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How to Ask for Support from Friends When Fighting Cancer: Revealed by Aussie Breast Cancer Survivor


VICTORIA, Australia November 2013 – According to a paper written by sociologists from Duke University and the University of Arizona, modern life has left each person in America with even fewer friends. The report states, “The number we count on as our closest friends – the ones with whom we discuss important matters – shrank over the past 20 years, from 3 friends to 2. At the same time, the number of Americans who had no one at all to confide in more than doubled, to 1 in 4.”

Australian breast cancer survivor Alexandra Stewart is familiar with this problem as she had to deal with the Big C and found herself wondering, “How to stay in touch with friends when you have cancer?” Alex, who is has since founded ‘Cancer Friends’ and created the iCare4u app says, “I started my business 2 years ago after my own experience with cancer and the realisation that my friends were the hidden fatality around cancer. I found through support groups that I was not the only person who had had friends and family disappear while having chemo. I wanted to provide information so others didn’t have to go through the same experience. I have since prepared free leaflets on how to support a friend with cancer for people to download and also printed booklets which are in cancer centres all over Australia”

Alex has written a book about her personal experiences in the hopes that she can provide support and help for those struggling with cancer and the loss of connection with friends. Her book is called ‘Friendships: The Hidden Victims of Cancer’. Alex says, “There are no other books like this in Australia. It addresses a problem that is rarely spoken about.”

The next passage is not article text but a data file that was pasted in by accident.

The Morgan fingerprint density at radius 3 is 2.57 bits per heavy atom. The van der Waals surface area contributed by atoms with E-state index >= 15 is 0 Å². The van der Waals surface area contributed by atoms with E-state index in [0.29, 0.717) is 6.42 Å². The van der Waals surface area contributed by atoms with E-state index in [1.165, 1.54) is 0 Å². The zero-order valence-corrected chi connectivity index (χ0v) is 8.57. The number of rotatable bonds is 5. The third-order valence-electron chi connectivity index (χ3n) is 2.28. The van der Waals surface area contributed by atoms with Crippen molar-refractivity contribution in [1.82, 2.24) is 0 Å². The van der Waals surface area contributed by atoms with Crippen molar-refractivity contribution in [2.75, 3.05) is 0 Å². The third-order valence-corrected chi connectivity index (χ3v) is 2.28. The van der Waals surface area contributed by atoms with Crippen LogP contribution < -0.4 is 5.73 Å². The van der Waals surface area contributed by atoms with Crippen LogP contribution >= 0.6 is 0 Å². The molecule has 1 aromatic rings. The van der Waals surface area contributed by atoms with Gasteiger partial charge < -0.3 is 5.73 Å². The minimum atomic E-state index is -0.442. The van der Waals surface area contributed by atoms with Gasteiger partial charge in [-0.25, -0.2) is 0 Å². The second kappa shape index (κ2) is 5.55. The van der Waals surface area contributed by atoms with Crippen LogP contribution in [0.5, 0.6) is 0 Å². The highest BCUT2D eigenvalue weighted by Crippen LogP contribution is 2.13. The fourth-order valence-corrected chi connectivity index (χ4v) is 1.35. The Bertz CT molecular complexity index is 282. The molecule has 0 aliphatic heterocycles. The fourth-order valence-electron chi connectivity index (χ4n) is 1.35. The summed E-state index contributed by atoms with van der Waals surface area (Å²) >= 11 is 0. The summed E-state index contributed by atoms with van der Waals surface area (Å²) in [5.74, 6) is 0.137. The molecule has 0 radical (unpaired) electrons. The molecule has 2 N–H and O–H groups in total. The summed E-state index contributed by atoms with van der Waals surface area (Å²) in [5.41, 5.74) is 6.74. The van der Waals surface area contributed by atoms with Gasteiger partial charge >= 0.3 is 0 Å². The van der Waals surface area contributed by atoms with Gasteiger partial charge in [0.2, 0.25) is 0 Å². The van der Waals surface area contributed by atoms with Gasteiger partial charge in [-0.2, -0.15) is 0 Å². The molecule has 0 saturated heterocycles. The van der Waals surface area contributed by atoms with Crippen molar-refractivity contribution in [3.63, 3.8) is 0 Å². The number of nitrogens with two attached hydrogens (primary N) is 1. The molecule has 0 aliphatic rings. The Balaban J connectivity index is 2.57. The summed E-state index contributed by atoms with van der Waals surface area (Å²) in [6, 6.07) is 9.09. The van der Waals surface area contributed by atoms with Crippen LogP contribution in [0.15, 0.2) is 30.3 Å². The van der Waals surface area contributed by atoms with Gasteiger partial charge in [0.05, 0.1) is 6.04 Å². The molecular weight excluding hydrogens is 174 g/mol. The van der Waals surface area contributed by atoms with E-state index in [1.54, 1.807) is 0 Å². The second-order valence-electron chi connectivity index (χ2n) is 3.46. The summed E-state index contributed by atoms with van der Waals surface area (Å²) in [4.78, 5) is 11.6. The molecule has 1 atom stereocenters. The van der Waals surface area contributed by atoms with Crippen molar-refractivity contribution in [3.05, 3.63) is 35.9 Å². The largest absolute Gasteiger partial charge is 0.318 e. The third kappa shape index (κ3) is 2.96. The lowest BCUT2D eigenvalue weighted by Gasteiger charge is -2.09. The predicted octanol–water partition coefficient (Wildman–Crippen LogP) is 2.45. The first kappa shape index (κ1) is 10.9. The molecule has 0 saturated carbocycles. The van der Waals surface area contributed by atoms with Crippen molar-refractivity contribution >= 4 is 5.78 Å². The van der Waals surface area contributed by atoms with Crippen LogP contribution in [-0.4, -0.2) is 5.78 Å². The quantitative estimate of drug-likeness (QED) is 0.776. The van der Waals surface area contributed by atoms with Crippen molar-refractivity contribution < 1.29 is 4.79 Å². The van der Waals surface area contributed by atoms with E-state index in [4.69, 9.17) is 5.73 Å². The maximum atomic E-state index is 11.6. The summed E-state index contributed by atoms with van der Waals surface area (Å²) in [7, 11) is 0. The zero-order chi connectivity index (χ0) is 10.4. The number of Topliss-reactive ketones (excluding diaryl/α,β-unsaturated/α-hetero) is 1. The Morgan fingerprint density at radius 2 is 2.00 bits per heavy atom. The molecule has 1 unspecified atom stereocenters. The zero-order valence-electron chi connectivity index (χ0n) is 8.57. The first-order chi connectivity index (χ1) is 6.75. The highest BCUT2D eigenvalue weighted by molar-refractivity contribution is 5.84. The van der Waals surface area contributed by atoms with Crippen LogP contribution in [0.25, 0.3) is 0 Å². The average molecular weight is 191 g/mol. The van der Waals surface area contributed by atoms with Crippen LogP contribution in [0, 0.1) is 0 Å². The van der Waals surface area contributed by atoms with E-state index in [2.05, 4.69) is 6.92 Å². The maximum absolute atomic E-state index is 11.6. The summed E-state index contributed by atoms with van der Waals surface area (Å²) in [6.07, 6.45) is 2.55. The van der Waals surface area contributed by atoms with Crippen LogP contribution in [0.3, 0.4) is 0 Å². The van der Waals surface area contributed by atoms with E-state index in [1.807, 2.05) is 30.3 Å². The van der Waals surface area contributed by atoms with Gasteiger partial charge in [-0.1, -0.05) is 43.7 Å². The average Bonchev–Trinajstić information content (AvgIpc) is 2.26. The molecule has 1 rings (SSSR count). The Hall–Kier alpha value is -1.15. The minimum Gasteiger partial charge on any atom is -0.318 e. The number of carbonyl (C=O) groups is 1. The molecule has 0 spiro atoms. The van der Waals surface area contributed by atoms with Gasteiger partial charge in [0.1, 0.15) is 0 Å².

Alex has two distinct messages for both the cancer patients and their loved ones.
For people diagnosed with cancer wondering how to stay in touch with friends while fighting cancer, this book means they will never have to explain to their loved ones how they can avoid making their experience harder for them. They can just hand over the book. There  are also exercises to help the cancer sufferer cope with their illness, and tips on how to ask for, and accept, the help they need.”

For friends and family of people with cancer, Alex says, “Even with the best intentions, you can do harm inadvertently. This book shows you what to say and what not to say to those dealing with illness. If you have never had cancer yourself, there is so much you cannot know. Take advice from someone who has been there, and be the sensitive friend you want to be.”

Discover how to support a friend with cancer and how to ask for support from friends when unwell at


 How to support a friend
 Cancer + friends
 Supporting cancer friends
 Friends with cancer
 Friends who are unwell

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